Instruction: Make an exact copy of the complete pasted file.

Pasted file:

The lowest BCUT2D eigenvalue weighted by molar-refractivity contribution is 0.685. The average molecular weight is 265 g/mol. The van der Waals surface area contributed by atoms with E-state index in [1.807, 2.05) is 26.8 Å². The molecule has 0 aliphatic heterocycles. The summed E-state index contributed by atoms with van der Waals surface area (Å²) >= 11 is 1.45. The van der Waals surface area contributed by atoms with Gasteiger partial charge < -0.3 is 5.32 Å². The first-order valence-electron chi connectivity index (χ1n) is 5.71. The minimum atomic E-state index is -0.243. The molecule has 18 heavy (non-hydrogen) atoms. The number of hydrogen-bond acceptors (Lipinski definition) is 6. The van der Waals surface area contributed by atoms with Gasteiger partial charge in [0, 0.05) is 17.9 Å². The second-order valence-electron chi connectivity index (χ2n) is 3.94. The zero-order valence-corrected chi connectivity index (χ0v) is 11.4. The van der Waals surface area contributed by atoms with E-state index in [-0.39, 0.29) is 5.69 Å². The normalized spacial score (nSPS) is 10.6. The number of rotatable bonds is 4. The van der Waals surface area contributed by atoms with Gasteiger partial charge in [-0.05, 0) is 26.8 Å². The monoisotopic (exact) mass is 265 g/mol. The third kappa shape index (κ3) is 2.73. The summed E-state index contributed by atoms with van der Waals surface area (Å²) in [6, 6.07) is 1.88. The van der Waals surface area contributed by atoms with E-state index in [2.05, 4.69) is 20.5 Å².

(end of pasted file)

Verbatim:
The lowest BCUT2D eigenvalue weighted by molar-refractivity contribution is 0.685. The average molecular weight is 265 g/mol. The van der Waals surface area contributed by atoms with E-state index in [1.807, 2.05) is 26.8 Å². The molecule has 0 aliphatic heterocycles. The summed E-state index contributed by atoms with van der Waals surface area (Å²) >= 11 is 1.45. The van der Waals surface area contributed by atoms with Gasteiger partial charge < -0.3 is 5.32 Å². The first-order valence-electron chi connectivity index (χ1n) is 5.71. The minimum atomic E-state index is -0.243. The molecule has 18 heavy (non-hydrogen) atoms. The number of hydrogen-bond acceptors (Lipinski definition) is 6. The van der Waals surface area contributed by atoms with Gasteiger partial charge in [0, 0.05) is 17.9 Å². The second-order valence-electron chi connectivity index (χ2n) is 3.94. The zero-order valence-corrected chi connectivity index (χ0v) is 11.4. The van der Waals surface area contributed by atoms with E-state index in [-0.39, 0.29) is 5.69 Å². The normalized spacial score (nSPS) is 10.6. The number of rotatable bonds is 4. The van der Waals surface area contributed by atoms with Gasteiger partial charge in [-0.05, 0) is 26.8 Å². The monoisotopic (exact) mass is 265 g/mol. The third kappa shape index (κ3) is 2.73. The summed E-state index contributed by atoms with van der Waals surface area (Å²) in [6, 6.07) is 1.88. The van der Waals surface area contributed by atoms with E-state index in [2.05, 4.69) is 20.5 Å².